Clayton also was besieged by admirers and well-wishers who wanted to establish their own courses. Flattered, he at first offered his know-how for free, even sending blueprints of his own designs. But soon he began charging $250 for plans, blueprints, and permission to use his legally protected trademark. In effect, he was franchising the Putt-Putt concept, but only collecting an initial fee, with no continuing income. By the end of the third season there were 44 Putt-Putts in all. Clayton owned some, owned a half-interest in others, and had franchised the remainder.
The South, in particular, was fertile territory for Putt-Putt because, as Clayton said later, "Land is less expensive, laws are less stringent, and labor unions are less difficult to deal with." The South also was able to offer a longer season for the outdoor game. Putt-Putt benefited from a paucity of entertainment options in many small towns, but it even caught on big in metropolitan areas as large as New Orleans. In Metaire, Louisiana, for example--a suburb of New Orleans--the local Putt-Putt was so popular in the 1980s that it hosted as many as 30 birthday parties a day.
Clayton also was finding other ways to capitalize on the Putt-Putt concept. He developed a scheme to market all the equipment that a Putt-Putt golf course needed, including clubs, shirt patches, and light standards. From promotional local tournaments he worked his way up to a professional putting tour, including a world championship telecast as early as 1959. For fun, Clayton built another course in Hialeah, Florida for $220,000, which he kept open around the clock, even attracting groups of 50 or 60 players at the unlikely hour of 4:00 a.m. Politicians got into the act, too. Jimmy Carter made his first appearance at a Putt-Putt course, complete with family, while running for governor of Georgia in 1966.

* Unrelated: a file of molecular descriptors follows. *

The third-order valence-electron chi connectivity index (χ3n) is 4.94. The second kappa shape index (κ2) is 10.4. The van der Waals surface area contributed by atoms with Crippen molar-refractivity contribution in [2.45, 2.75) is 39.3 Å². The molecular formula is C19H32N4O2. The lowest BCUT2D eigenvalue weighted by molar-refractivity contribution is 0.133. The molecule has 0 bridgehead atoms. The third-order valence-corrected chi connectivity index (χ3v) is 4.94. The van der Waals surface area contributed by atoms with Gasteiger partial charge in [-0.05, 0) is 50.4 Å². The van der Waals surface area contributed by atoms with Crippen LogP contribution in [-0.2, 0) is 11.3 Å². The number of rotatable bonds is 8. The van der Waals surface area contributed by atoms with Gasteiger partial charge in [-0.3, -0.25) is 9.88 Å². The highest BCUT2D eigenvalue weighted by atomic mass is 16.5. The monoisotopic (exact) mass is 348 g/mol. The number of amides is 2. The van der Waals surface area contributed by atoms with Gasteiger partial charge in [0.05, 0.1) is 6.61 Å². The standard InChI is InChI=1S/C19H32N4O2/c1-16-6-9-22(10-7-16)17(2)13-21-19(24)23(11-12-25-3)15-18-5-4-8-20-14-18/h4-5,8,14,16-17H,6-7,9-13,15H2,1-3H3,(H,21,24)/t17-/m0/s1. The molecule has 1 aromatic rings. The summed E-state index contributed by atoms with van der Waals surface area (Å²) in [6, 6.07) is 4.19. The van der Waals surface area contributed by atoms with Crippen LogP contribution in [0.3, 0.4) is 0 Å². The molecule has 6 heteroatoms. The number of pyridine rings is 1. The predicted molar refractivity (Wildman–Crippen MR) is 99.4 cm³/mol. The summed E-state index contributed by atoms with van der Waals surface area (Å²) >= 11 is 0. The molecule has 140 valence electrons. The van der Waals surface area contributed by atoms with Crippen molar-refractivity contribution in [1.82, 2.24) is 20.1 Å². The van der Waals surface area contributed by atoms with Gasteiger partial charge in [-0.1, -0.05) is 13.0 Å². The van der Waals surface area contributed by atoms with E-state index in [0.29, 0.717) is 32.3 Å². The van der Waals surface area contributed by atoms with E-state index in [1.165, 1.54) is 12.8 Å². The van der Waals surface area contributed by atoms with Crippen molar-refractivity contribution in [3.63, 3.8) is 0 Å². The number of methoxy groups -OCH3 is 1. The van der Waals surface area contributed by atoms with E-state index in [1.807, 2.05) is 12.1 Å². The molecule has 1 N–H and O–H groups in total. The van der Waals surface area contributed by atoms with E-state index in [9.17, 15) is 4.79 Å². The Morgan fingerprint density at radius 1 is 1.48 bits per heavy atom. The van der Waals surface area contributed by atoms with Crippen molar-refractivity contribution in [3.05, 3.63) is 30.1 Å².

Evolution of the Game, 1976-90
In 1976, according to a New Yorker article, there were about 1,300 Putt-Putt courses on 700 franchised sites in the United States and eight foreign countries. On any given evening, 250,000 people were playing the game, enabling Putt-Putt to gross $30 million annually. Clayton was offering franchisees 126 specially designed or standardized holes from which to choose for an 18-hole, par-36 course. Each course cost between $35,000 and $42,000 for construction, depending on the model. The putting surface was smooth green, tight-weave carpet spread over poured concrete. Each "fairway" was enclosed by an orange aluminum "fence" composed of two-by-fours anchored to the concrete. The tee was a blue rubber mat with seven indentations for a variety of placements. Obstacles consisted of aluminum blocks, posts, mounds, and inclines. The typical Putt-Putt franchise held three side-by-side 18-hole courses.